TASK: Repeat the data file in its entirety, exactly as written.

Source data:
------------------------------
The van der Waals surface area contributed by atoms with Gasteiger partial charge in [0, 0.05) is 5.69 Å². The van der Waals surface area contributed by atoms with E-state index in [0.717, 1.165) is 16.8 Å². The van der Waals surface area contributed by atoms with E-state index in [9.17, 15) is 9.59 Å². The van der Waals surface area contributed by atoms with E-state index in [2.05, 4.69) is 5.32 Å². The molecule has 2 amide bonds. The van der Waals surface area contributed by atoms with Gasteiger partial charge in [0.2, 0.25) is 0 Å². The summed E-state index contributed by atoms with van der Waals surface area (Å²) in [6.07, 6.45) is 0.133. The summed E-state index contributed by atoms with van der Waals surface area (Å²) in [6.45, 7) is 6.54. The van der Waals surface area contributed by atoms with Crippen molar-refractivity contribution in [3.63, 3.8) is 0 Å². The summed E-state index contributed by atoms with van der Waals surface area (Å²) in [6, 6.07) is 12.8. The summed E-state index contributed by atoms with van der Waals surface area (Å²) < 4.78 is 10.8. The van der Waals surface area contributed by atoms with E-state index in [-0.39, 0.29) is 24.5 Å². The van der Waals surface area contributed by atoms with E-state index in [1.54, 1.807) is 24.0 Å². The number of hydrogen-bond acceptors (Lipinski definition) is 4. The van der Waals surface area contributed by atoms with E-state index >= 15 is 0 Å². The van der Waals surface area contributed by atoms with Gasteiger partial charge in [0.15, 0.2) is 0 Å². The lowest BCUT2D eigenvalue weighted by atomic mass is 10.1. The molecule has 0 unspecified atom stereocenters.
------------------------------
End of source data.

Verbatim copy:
The van der Waals surface area contributed by atoms with Gasteiger partial charge in [0, 0.05) is 5.69 Å². The van der Waals surface area contributed by atoms with E-state index in [0.717, 1.165) is 16.8 Å². The van der Waals surface area contributed by atoms with E-state index in [9.17, 15) is 9.59 Å². The van der Waals surface area contributed by atoms with E-state index in [2.05, 4.69) is 5.32 Å². The molecule has 2 amide bonds. The van der Waals surface area contributed by atoms with Gasteiger partial charge in [0.2, 0.25) is 0 Å². The summed E-state index contributed by atoms with van der Waals surface area (Å²) in [6.07, 6.45) is 0.133. The summed E-state index contributed by atoms with van der Waals surface area (Å²) in [6.45, 7) is 6.54. The van der Waals surface area contributed by atoms with Crippen molar-refractivity contribution in [3.63, 3.8) is 0 Å². The summed E-state index contributed by atoms with van der Waals surface area (Å²) in [6, 6.07) is 12.8. The summed E-state index contributed by atoms with van der Waals surface area (Å²) < 4.78 is 10.8. The van der Waals surface area contributed by atoms with E-state index in [-0.39, 0.29) is 24.5 Å². The van der Waals surface area contributed by atoms with E-state index in [1.54, 1.807) is 24.0 Å². The number of hydrogen-bond acceptors (Lipinski definition) is 4. The van der Waals surface area contributed by atoms with E-state index >= 15 is 0 Å². The van der Waals surface area contributed by atoms with Gasteiger partial charge in [0.15, 0.2) is 0 Å². The lowest BCUT2D eigenvalue weighted by atomic mass is 10.1. The molecule has 0 unspecified atom stereocenters.